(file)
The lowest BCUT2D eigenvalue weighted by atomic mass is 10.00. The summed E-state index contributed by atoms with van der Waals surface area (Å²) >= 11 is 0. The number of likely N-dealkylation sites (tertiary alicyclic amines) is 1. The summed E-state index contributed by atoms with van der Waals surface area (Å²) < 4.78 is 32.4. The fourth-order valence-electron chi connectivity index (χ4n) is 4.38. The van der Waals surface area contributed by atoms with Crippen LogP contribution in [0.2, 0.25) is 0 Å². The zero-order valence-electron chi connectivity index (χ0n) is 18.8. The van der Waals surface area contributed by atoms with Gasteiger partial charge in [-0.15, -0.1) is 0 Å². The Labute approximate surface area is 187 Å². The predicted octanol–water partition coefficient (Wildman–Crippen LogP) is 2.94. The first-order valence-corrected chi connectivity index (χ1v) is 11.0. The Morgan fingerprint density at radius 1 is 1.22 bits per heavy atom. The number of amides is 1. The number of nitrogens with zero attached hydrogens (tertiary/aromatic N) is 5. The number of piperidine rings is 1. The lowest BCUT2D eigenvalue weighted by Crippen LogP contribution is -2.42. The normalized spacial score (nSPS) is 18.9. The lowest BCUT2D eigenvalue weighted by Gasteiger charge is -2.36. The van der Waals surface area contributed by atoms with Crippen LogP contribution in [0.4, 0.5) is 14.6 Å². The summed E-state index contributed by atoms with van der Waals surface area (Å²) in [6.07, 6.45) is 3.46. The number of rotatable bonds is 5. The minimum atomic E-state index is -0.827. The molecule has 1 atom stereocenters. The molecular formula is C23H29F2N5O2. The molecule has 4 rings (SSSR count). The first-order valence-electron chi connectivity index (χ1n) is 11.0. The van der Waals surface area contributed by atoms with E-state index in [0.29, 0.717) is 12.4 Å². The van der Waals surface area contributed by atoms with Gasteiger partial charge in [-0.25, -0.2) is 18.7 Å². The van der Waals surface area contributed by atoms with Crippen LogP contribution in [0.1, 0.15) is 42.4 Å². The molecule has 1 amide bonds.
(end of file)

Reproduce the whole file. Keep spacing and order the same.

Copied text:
The lowest BCUT2D eigenvalue weighted by atomic mass is 10.00. The summed E-state index contributed by atoms with van der Waals surface area (Å²) >= 11 is 0. The number of likely N-dealkylation sites (tertiary alicyclic amines) is 1. The summed E-state index contributed by atoms with van der Waals surface area (Å²) < 4.78 is 32.4. The fourth-order valence-electron chi connectivity index (χ4n) is 4.38. The van der Waals surface area contributed by atoms with Crippen LogP contribution in [0.2, 0.25) is 0 Å². The zero-order valence-electron chi connectivity index (χ0n) is 18.8. The van der Waals surface area contributed by atoms with Gasteiger partial charge in [-0.15, -0.1) is 0 Å². The Labute approximate surface area is 187 Å². The predicted octanol–water partition coefficient (Wildman–Crippen LogP) is 2.94. The first-order valence-corrected chi connectivity index (χ1v) is 11.0. The Morgan fingerprint density at radius 1 is 1.22 bits per heavy atom. The number of amides is 1. The number of nitrogens with zero attached hydrogens (tertiary/aromatic N) is 5. The number of piperidine rings is 1. The lowest BCUT2D eigenvalue weighted by Crippen LogP contribution is -2.42. The normalized spacial score (nSPS) is 18.9. The lowest BCUT2D eigenvalue weighted by Gasteiger charge is -2.36. The van der Waals surface area contributed by atoms with Crippen LogP contribution in [0.4, 0.5) is 14.6 Å². The summed E-state index contributed by atoms with van der Waals surface area (Å²) in [6.07, 6.45) is 3.46. The number of rotatable bonds is 5. The minimum atomic E-state index is -0.827. The molecule has 1 atom stereocenters. The molecular formula is C23H29F2N5O2. The molecule has 4 rings (SSSR count). The first-order valence-electron chi connectivity index (χ1n) is 11.0. The van der Waals surface area contributed by atoms with E-state index in [0.29, 0.717) is 12.4 Å². The van der Waals surface area contributed by atoms with Gasteiger partial charge in [-0.25, -0.2) is 18.7 Å². The van der Waals surface area contributed by atoms with Crippen LogP contribution in [0.1, 0.15) is 42.4 Å². The molecule has 1 amide bonds.